How did you approach pricing your product?
In the beginning, we offered a generous free plan but we realized that this business model didn’t make sense for a SaaS company like ourselves. We learned that free plans cost more money than they make and that if people value your product, they’re likely willing to pay for it. We looked in the marketplace to get a better understanding of what others were selling for and we asked our users what they valued the product at. As we continue to improve Hubstaff we re-evaluate our pricing accordingly because we feel it is important to price your software according to the overall value it offers your customers.
Did you launch/publicize your product in any way? If so, how did that go? Did it go as expected?
We didn’t launch or publicize our product other than releasing to the database of users that we had built up over time.
Which were your marketing strategies to grow your business?
Since launching your product, what have you done to grow Hubstaff?
Since launching Hubstaff five years ago, we’ve been working hard to make our product the best it can possibly be. We’ve built a skilled and knowledgeable customer support team that listens to customer feedback which gives us the opportunity to create a product that meets our customer’s needs. Hiring the right people for our team has also been key when it comes to growing our company, we take time to hire people that are extremely knowledgeable in their area of expertise and once we hire them on there is a detailed onboarding process they must go through. Having a team that knows what they are doing is key to a successful business and we credit our strong team for the growth Hubstaff has seen.
Branding has also been very important when it comes to growing our company, it has helped guide us in our decision-making process and we continue to refine it as we grow.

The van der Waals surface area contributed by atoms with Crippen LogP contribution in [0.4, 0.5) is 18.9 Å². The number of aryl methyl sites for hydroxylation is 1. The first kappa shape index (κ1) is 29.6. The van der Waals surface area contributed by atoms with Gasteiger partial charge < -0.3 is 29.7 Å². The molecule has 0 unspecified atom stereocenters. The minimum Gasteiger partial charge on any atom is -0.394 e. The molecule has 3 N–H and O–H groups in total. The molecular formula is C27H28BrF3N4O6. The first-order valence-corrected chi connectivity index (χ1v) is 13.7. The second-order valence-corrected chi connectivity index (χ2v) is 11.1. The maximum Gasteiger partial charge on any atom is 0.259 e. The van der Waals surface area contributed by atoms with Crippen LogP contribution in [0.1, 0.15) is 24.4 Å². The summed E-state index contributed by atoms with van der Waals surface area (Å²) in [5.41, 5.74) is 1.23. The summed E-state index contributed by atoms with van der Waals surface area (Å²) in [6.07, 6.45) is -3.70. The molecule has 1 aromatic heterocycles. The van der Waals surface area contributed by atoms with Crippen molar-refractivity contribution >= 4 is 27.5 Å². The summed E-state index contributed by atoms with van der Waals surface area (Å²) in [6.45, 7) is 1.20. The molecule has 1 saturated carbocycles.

What tactics worked?
SEO, word of mouth and content were the top three tactics that worked for us.
Content and SEO go hand-in-hand and we knew early on that a blog would be beneficial to getting our name out there. We produced regular content and made sure it was keyword based. We wrote about topics like time tracking, outsourcing, and screenshots which helped lead customers to our website.
Word of mouth was also beneficial when it came to obtaining new clients. People that were led to us through the blog were telling others about us which really helped us grow.
How did you employ/approach these tactics?
We knew that hiring employees who were specialists in these areas was key when it came to pursuing growth. We never rushed in to hiring someone but rather took the time to find the right person for the job. It was important to us (and still is) that we find people who are experts in a specific area.
What didn't work?
One tactic that didn’t work for us is paid advertising, it never really worked and I don’t know why - I wish I did.
When did you start to see traction? How did that feel?
We started seeing traction from our free program almost immediately which felt awesome. Seeing such positive feedback so early on was the motivation behind sticking with the work of building.
Have you found anything particularly helpful or advantageous?
Word of mouth has been particularly advantageous for us. The biggest thing is that people love the product and appreciate the way we do business, if they’re happy with that they’ll spread the word.
What were the biggest challenges you faced and obstacles you overcame?
Challenges you have faced in the process of building and growing Hubstaff.
One of the biggest challenges we faced while building and growing Hubstaff was the technology, it’s very complex. We have one of the strongest platforms for time tracking in existence which is a great feeling and we’ve built it with a relatively small team but it was a very challenging software to build.
The obstacles you have had with Hubstaff.
The biggest obstacle I’ve faced as an entrepreneur is figuring out where to place my resources, it’s kind of like a game of chess. I really enjoy the challenges of entrepreneurship but I’ve realized over time that it takes a lot of guts to go through with when you have a family and employees that are counting on you.
Obstacles and challenges in your personal life, while building your business.
The biggest challenge in my personal life has been creating a work/life balance. It’s easy to get caught up in work, especially when your office is at home. I’ve learned that sometimes I have to disconnect and unplug. My goal has been to create a team that is equipped to answer questions and solve problems for themselves so that I can achieve a work/life balance that in the end will make me a better entrepreneur because of it.